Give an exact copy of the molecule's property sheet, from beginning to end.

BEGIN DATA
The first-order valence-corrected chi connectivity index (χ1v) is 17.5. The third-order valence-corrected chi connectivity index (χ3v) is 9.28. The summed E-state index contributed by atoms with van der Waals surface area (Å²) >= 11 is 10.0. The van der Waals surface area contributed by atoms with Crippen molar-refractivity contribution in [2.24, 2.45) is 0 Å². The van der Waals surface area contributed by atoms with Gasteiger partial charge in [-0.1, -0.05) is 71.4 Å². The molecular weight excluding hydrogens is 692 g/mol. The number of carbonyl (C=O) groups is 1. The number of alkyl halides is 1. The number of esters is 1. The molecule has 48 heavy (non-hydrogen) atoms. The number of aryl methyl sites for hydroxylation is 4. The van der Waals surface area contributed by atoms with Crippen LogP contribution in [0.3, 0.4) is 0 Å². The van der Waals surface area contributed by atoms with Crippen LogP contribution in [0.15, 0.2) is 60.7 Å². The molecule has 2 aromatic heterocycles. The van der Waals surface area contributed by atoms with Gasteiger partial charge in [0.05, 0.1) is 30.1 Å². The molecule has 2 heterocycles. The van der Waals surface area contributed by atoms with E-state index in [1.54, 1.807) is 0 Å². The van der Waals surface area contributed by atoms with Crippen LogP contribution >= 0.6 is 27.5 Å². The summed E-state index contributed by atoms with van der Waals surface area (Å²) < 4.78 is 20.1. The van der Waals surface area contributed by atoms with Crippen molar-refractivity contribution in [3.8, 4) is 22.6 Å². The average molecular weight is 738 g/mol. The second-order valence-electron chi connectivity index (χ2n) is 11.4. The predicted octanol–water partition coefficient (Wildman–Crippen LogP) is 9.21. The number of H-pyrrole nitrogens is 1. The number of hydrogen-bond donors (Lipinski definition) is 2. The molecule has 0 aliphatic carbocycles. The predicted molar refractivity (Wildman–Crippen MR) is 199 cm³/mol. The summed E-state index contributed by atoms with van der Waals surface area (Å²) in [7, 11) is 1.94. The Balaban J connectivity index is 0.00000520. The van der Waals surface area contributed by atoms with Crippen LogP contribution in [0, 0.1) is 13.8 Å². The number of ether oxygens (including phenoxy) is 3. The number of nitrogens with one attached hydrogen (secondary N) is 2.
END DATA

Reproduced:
The first-order valence-corrected chi connectivity index (χ1v) is 17.5. The third-order valence-corrected chi connectivity index (χ3v) is 9.28. The summed E-state index contributed by atoms with van der Waals surface area (Å²) >= 11 is 10.0. The van der Waals surface area contributed by atoms with Crippen molar-refractivity contribution in [2.24, 2.45) is 0 Å². The van der Waals surface area contributed by atoms with Gasteiger partial charge in [-0.1, -0.05) is 71.4 Å². The molecular weight excluding hydrogens is 692 g/mol. The number of carbonyl (C=O) groups is 1. The number of alkyl halides is 1. The number of esters is 1. The molecule has 48 heavy (non-hydrogen) atoms. The number of aryl methyl sites for hydroxylation is 4. The van der Waals surface area contributed by atoms with Crippen LogP contribution in [0.3, 0.4) is 0 Å². The van der Waals surface area contributed by atoms with Crippen LogP contribution in [0.15, 0.2) is 60.7 Å². The molecule has 2 aromatic heterocycles. The van der Waals surface area contributed by atoms with Gasteiger partial charge in [0.05, 0.1) is 30.1 Å². The molecule has 2 heterocycles. The van der Waals surface area contributed by atoms with E-state index in [1.54, 1.807) is 0 Å². The van der Waals surface area contributed by atoms with Crippen LogP contribution >= 0.6 is 27.5 Å². The summed E-state index contributed by atoms with van der Waals surface area (Å²) < 4.78 is 20.1. The van der Waals surface area contributed by atoms with Crippen molar-refractivity contribution in [3.8, 4) is 22.6 Å². The average molecular weight is 738 g/mol. The second-order valence-electron chi connectivity index (χ2n) is 11.4. The predicted octanol–water partition coefficient (Wildman–Crippen LogP) is 9.21. The number of H-pyrrole nitrogens is 1. The number of hydrogen-bond donors (Lipinski definition) is 2. The molecule has 0 aliphatic carbocycles. The predicted molar refractivity (Wildman–Crippen MR) is 199 cm³/mol. The summed E-state index contributed by atoms with van der Waals surface area (Å²) in [7, 11) is 1.94. The Balaban J connectivity index is 0.00000520. The van der Waals surface area contributed by atoms with Crippen LogP contribution in [0, 0.1) is 13.8 Å². The number of ether oxygens (including phenoxy) is 3. The number of nitrogens with one attached hydrogen (secondary N) is 2.